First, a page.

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Tourism Zagreb (Zagreba), the capital of Croatia, is not generally regarded as a tourist destination. Most people planning a trip to Croatia head directly for the coast, unfortunately, leaving little time if any to see Zagreb. With ¼ of the country's population, Zagreb is a thriving energetic, inland city that warrants at least a brief visit. Zagreb is also the political and cultural center of Croatia. This is where you will find the best museums, restaurants, and shopping that Croatia has to offer.
Most of the cities major attractions are in the city center, which consists of two main sections, Gornji Grad (Upper Town) and Donji Grad (Lower Town). Gornji Grad is on a high plateau above Donji Grad and home to Zagreb's Cathedral and parliament building. Donji Grad is a more modern area known for museums and the Croatian National Theatre. Trg Bana Jelacica is the main square where the Upper and Lower Towns meet. Away from the city center, Zagreb loses some of its appeal, as 20th Century apartment blocks consume the landscape.
Cultura Now officially over 900 years old, the city of Zagreb, Croatiaís capital, combines the vibrancy of a fledgling capital city in a newly-independent country with the same appreciation of the past, the rich history and cultural tradition of one of Europeís most distinguished metropolises. Though informally known as the Croat capital since the mid 1500ís, Zagrebís official recognition as capital arrived in 1991 on June 25 when Croatian Independence from Yugoslavia was declared.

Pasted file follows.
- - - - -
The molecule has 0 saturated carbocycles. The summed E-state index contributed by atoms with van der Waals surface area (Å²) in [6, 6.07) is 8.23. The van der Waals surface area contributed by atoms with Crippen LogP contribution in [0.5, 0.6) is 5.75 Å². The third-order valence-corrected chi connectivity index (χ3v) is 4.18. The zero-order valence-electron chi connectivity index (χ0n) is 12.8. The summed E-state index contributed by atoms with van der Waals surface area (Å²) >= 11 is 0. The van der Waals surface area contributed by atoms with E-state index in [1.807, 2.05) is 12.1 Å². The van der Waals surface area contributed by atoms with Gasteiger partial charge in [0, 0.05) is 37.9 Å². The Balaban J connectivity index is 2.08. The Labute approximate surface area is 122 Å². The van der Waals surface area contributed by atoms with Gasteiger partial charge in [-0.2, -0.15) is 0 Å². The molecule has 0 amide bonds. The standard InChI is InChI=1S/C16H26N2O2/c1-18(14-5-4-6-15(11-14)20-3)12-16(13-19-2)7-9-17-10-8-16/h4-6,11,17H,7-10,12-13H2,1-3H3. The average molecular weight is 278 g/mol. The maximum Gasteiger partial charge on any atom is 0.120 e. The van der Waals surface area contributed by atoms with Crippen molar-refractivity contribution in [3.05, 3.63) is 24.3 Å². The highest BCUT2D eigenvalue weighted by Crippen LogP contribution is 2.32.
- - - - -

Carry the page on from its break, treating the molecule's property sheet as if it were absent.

Sights As we plan our trip to Croatia this spring, we are excited to be in the capital city and explore some of the following highlights in the Upper Town (Gornji Grad) and Lower Town (Donji Grad). Check out our ‘Zagreb Walking Tour‘ that covers most of these sights.
Shopping Shopping in Zagreb is easy to navigate. Walk west on Ilica, Zagreb's main street (see a map) and you'll pass shop after shop. Veer onto the side streets for even more choices. Nearly all European chains are present and accounted for and there are also some smaller and more interesting boutiques. Hours are long, generally running from 8 or 9am to 7 or 7. 30pm without a lunch break from Monday to Saturday. Stores accept credit cards but have some kuna handy for the markets.
Food and drink The prices of food and drinks differ greatly between supermarkets and the restaurants. Obviously, it is cheaper to buy food at the supermarkets like Diona or Konzum. The prices for basic food staples are: one liter of Pan Beer in a plastic bottle costs 12 kunas; 450 grams of chicken breasts costs 26 kunas; one loaf of bread costs 7 kunas; 1 liter of milk costs 6 kunas; 1. 75 liters of milk costs 10 kunas; and a carton of twelve eggs costs 10 kunas.

Zagrebas, Kroatija

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Zagrebas – Kroatijos sostinė ir didžiausias miestas. Miestas įsikūręs pietinėje Medvednicos kalno papėdėje, šiauriniame Savos krante, 120 metrų virš jūros lygio. Yra universitetas (įkurtas 1669 m.), operos rūmai, muzikos ir meno akademijos, Kroatijos mokslų akademija.
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Kroatija, Zagrebas